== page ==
Failure is not all bad

A few months ago I posted a few true stories regarding famous musicians who came back from failure or adversity.

* This singer/songwriter auditioned unsuccessfully for “American Idol” twice and on her second try she even sang her original song, “Bubbly.” Her name was Colbie Caillat and “Bubbly” eventually become a huge international hit. Ironically, Idol contestants Casey James, Katie Stevens, Katelyn Epperly, and Anne Marie Boskovich all did renditions of Colbie’s hit in later seasons of the show.

* Here’s another singer who auditioned for American Idol at the age of 17 but didn’t even make it past the producers. Pretty brutal, right? Well, she is now a major star on the hit show “Glee”. Her name is Amber Riley (aka Mercedes Jones).

* One more American Idol reject for you. This woman auditioned twice but she didn’t even make it past the preliminary rounds. This means that she never even got to sing for the judges…she only serenaded the production assistants and the interns. So, she decided to form the band “Lady Antebellum” which has garnered her five Grammys so far.  Her name is Hillary Scott.

* In 1967, a young bandleader got booed off stage because the anxious crowd wanted to see the headliners. He was consequently dropped from the tour. His name was Jimi Hendrix and he was opening for the Monkeys.

* In the 1700’s, an aspiring musician was so awkward on the violin and was often so busy working on his own compositions that he neglected to practice. His teachers felt that he would never succeed as a violinist or a composer. He eventually overcame the odds and made a name for himself as a composer, but he was once again hit with a roadblock…he went deaf. He didn’t let this stop him either and he composed some beautiful music despite his handicap. His name was Ludwig van Beethoven.

* In 1913, a 30-year-old composer premiered his new ballet. The piece was met with such a negative reaction that riots erupted in the auditorium during the concert. A notable critic of the day described the work as “a laborious and puerile barbarity.” The composer was Igor Stravinsky, the ballet was “The Rite of Spring” and both are now considered to be shining examples of 20th Century Music.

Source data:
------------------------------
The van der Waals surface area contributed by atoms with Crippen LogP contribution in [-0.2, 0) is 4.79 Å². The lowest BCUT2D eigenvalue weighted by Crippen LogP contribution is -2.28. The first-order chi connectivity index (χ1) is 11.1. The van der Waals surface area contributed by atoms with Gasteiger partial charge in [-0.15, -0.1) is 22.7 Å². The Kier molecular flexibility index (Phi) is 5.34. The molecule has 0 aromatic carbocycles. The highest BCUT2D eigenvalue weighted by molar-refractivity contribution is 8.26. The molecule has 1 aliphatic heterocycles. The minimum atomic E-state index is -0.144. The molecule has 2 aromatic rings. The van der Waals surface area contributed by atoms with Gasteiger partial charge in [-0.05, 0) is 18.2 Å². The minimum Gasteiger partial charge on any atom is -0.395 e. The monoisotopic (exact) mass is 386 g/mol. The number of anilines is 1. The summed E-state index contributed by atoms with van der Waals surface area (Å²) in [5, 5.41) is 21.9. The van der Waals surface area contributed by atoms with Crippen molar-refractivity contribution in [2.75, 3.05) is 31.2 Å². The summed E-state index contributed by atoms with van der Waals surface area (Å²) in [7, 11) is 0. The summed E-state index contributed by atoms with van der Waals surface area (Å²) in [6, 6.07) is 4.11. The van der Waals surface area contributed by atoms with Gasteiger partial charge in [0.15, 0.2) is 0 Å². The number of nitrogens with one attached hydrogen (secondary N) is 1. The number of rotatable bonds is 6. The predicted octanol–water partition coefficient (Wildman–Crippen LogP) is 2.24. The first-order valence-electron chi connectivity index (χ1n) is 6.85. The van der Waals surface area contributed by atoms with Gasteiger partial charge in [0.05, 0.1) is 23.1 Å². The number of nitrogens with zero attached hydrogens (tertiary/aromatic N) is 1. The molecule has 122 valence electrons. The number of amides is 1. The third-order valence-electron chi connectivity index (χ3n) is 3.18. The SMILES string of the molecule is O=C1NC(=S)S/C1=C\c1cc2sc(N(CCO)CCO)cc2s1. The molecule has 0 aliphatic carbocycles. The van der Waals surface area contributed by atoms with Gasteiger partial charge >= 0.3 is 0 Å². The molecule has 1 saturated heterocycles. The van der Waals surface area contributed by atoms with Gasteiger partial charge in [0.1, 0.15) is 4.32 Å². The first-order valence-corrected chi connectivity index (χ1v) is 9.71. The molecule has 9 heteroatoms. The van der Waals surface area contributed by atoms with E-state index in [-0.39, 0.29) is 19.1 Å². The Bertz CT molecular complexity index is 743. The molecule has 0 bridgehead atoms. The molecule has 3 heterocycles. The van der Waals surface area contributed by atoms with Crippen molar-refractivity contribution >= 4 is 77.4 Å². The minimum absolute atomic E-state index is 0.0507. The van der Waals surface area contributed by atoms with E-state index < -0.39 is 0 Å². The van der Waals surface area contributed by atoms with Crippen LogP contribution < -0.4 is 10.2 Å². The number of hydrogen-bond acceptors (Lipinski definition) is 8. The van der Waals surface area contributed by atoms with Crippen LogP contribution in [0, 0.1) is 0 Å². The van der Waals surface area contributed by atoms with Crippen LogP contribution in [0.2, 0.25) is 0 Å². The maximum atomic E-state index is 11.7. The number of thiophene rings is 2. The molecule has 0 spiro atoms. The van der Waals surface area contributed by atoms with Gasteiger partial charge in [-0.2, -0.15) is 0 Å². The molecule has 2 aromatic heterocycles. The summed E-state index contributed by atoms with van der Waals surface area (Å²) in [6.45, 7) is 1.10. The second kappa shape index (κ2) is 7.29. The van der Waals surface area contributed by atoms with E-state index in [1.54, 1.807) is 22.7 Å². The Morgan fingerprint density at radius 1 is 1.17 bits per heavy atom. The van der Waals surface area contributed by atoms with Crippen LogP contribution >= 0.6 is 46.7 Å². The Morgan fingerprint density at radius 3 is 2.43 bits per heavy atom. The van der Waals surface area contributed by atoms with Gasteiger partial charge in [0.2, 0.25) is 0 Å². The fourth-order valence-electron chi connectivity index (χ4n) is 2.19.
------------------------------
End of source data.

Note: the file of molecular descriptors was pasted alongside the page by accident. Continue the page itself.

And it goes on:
* Here’s a story about a Belgian Romani jazz guitarist who suffered through discrimination and survived Nazi-occupied France. He also burned his hand so badly in a caravan fire that he lost several fingers. He had to reteach himself how to play guitar and was forced to find his own voice and technique based on his physical limitations. He is still considered to be one of the best jazz guitarists that ever lived. His name is Django Reinhardt.

* This man was born in the U.K. He was one of five children and didn’t excel in school because of his dyslexia. At the age of 15, he dropped out of school and became a construction site laborer. He had many jobs including being a plumber, toolmaker, slaughterhouse worker and a car factory employee. He was accused of burglarizing a clothing store, which landed him in prison since he couldn’t afford to pay the fine. Eventually, he turned it all around and became a very famous singer and bandleader. His name was Ozzy Osbourne.

* This woman was fired from Dunkin’ Donuts for squirting sauce at the customers. Her first band, “The Breakfast Club” was dropped by their record label. She picked herself up and decided to go solo. Her name was Madonna.

* In 1962 an obscure band from England made a demo tape for Decca Records in hopes of being signed. The label’s senior A & R person said, “guitar groups are on their way out” and the band was rejected. This band was named The Beatles.